Mastering Kubernetes Persistent Volumes: A Guide for Beginners ๐Ÿš€ | Day 36 of 90DaysOfDevOps

A Step-by-Step Guide to Deploying a Node Todo App with Persistent Volumes in Kubernetes

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Mastering Kubernetes Persistent Volumes: A Guide for Beginners ๐Ÿš€ | Day 36 of 90DaysOfDevOps
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Hi everyone, welcome to my #90DaysOfDevOps blog series where I share my daily learning and progress on DevOps. Today is day 36 and the focus is on understanding and managing Persistent Volumes (PVs) in Kubernetes deployments.

The goal is to demystify PVs and provide a step-by-step guide on how to incorporate them into a Node Todo app. By the end of this post, you should confidently navigate the world of Kubernetes PVs.

Let's dive in! ๐Ÿš€

What are Persistent Volumes?

Persistent Volumes (PVs) in Kubernetes are virtual storage units, like digital hard drives, that enable applications to store and retrieve data. Unlike ephemeral storage, which is tied to the lifecycle of a pod, PVs exist independently of pods and can persist across pod restarts or failures. PVs are useful for applications that need to store stateful data, such as databases, logs, or configuration files.

How to Add a Persistent Volume to a Node Todo App

In this section, I'll show you how to add a persistent volume to a Node Todo app, which is a simple web application that allows users to create and manage tasks.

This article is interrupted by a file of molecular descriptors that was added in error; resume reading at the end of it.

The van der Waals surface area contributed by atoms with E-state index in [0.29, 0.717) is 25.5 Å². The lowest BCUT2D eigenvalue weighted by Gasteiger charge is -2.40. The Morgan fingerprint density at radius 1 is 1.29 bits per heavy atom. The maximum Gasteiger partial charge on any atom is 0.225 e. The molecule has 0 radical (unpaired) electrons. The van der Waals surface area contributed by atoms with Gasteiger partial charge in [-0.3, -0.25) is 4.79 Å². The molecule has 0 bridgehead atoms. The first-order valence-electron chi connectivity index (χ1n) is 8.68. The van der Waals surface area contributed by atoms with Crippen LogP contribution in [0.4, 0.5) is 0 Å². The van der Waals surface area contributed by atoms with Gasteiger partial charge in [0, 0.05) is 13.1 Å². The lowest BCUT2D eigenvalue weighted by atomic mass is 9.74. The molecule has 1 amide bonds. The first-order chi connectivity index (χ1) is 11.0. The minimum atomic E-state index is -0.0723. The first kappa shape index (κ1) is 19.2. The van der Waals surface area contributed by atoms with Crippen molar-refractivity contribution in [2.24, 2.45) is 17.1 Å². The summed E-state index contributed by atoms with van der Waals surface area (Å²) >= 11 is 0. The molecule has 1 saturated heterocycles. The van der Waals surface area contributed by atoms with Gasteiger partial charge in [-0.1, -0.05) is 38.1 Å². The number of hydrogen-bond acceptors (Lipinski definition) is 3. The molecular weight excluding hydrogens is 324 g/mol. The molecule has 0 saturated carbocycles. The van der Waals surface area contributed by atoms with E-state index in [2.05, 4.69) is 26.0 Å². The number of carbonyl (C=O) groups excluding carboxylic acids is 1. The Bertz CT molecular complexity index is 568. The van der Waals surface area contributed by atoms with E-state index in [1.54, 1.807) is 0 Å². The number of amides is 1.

We'll create a PV resource and a Persistent Volume Claim (PVC) resource to request and bind the PV. We'll also create a Service resource to expose the deployment pod within the cluster. Here are the steps:

  1. Create a file named pv.yaml and paste the following content:
apiVersion: v1
kind: PersistentVolume
metadata:
  name: pv-todo-app
spec:
  capacity:
    storage: 1Gi
  accessModes:
    - ReadWriteOnce
  persistentVolumeReclaimPolicy: Retain
  hostPath:
    path: "/tmp/data"

This manifest defines a PV resource named pv-todo-app with a capacity of 1 GB, an access mode of ReadWriteOnce (which means it can be mounted by only one pod at a time), a reclaim policy of Retain (which means it will not be deleted when unbound), and a hostPath type (which means it will use a directory on the host node as storage).

  1. Create another file named pvc.yaml and paste the following content:
apiVersion: v1
kind: PersistentVolumeClaim
metadata:
  name: pvc-todo-app
spec:
  accessModes:
    - ReadWriteOnce
  resources:
    requests:
      storage: 500Mi

This manifest defines a PVC resource named pvc-todo-app that requests 1 GB of storage, an access mode of ReadWriteOnce, no storage class, and a specific PV named pv-todo-app to bind to.

  1. Create another file named deployment.yaml and paste the following content:
apiVersion: apps/v1
kind: Deployment
metadata:
  name: todo-app-deployment
spec:
  replicas: 1
  selector:
    matchLabels:
      app: todo-app
  template:
    metadata:
      labels:
        app: todo-app
    spec: